According to the National Institute of Dental and Craniofacial Research, more than 200 million Americans suffer from some degree of inflammation of the gums. Over the past decade, researchers have published studies that link the bacteria involved in periodontal disease to cardiovascular disease. The Centers for Disease Control and Prevention have connected oral infections to heart disease, diabetes, stroke, and low birth weights.
Studies suggest bacteria that cause periodontal disease are also responsible for causing a thickening of the carotid arteries, which increases the chance of a heart attack or stroke. Further research is being conducted to understand the link between oral health and heart disease better.
What is periodontal (gum) disease?
Our BLVD Dentistry team hear this question all the time. Periodontal disease is an infection. Our mouths are filled with bacteria, and this bacteria forms plaque. If the plaque is not removed through brushing, flossing, and regular cleanings at the dentist, it hardens into tartar. If gingivitis (gum inflammation) is not treated early, it can advance to periodontitis. During this phase, bacteria get under the gum tissue and erode it as well as the bone that supports the teeth. The gums eventually pull away from the teeth, and infected pockets form.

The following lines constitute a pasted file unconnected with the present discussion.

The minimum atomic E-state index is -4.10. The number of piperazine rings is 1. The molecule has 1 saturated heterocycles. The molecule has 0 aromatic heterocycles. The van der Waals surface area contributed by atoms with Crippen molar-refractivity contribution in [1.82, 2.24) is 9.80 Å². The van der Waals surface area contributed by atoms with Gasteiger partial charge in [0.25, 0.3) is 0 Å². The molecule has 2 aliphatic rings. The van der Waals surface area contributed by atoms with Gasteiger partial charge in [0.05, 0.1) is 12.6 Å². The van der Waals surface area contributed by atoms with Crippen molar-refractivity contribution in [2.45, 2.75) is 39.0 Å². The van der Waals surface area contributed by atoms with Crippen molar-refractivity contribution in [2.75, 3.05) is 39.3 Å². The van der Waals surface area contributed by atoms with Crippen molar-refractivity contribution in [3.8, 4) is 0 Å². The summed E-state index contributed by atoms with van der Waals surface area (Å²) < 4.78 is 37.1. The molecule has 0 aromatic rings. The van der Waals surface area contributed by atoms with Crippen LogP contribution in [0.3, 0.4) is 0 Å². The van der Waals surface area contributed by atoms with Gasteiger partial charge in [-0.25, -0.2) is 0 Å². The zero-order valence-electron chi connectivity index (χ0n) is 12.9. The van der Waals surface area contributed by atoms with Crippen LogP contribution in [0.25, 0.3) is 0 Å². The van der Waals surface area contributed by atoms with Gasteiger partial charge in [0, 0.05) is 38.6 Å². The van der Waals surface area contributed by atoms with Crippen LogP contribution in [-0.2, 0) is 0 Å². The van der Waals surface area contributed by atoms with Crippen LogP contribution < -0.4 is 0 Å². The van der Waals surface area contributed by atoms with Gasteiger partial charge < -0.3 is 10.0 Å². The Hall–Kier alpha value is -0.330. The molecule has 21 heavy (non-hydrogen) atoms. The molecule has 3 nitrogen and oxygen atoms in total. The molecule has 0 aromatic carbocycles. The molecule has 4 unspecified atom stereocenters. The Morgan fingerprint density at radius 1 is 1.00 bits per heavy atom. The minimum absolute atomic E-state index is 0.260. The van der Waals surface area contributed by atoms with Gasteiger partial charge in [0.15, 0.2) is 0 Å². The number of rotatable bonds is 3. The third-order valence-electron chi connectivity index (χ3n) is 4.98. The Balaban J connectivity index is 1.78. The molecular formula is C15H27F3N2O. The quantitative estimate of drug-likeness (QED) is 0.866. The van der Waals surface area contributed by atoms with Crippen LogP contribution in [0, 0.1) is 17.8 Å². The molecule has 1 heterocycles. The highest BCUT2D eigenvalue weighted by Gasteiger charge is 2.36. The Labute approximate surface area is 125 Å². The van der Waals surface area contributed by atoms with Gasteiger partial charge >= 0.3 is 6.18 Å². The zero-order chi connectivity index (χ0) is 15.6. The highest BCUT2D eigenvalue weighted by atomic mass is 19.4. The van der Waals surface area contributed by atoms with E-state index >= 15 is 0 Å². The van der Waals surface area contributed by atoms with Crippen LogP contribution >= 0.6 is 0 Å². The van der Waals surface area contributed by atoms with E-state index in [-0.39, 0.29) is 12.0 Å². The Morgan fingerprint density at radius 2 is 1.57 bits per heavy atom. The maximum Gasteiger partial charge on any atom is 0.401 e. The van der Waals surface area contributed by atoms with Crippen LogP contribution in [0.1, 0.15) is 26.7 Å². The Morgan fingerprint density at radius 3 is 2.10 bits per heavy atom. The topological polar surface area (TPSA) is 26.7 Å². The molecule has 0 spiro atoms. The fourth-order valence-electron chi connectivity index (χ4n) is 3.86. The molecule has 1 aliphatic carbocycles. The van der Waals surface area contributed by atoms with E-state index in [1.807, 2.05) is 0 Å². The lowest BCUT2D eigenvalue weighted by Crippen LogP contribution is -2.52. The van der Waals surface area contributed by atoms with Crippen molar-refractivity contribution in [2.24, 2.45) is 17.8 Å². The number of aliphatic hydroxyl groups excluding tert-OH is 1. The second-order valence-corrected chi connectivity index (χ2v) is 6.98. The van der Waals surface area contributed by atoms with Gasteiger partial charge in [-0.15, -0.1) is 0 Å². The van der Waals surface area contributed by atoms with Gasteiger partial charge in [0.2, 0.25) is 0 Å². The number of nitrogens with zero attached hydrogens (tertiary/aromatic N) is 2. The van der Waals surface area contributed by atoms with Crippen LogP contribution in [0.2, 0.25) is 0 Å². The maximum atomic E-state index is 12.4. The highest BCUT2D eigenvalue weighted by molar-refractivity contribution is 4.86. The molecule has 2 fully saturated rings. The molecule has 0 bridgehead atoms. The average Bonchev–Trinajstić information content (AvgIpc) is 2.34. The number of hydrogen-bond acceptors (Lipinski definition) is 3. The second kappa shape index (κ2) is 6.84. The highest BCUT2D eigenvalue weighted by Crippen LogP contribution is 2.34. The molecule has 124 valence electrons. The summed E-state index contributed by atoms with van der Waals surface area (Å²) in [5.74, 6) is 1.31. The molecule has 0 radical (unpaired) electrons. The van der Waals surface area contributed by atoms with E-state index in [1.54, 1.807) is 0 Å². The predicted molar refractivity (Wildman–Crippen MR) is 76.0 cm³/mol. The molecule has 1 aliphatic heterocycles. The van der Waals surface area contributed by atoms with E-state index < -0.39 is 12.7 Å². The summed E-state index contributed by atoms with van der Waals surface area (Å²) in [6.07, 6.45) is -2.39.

Researchers have linked gum disease to heart disease. There are two theories about to what connects the processes.
- Bacteria are released in the bloodstream through chewing and tooth brushing. The same species of bacteria that causes gum disease has been discovered in the plaque in arteries in the heart.
- Inflammation in the mouth is a catalyst for inflammation throughout the rest of the body.
What can you do about it? Practice good oral health habits
While the link between periodontitis and heart disease is not yet fully understood, you can prevent the possibility of health complications by practicing good oral health. It’s recommended that you brush and floss twice a day, as well as visit your dentist twice a year for a cleaning and exam. Oral health should not be taken for granted.
To learn more about the connection between heart disease and oral health, or to schedule an appointment with one of our dentists, please feel free to contact 5th Street, Riverside, Galleria, Heights, Oak Forest, Rice Village, Richmond, Spring or Hulen dental offices. A clean mouth leads to a happy heart!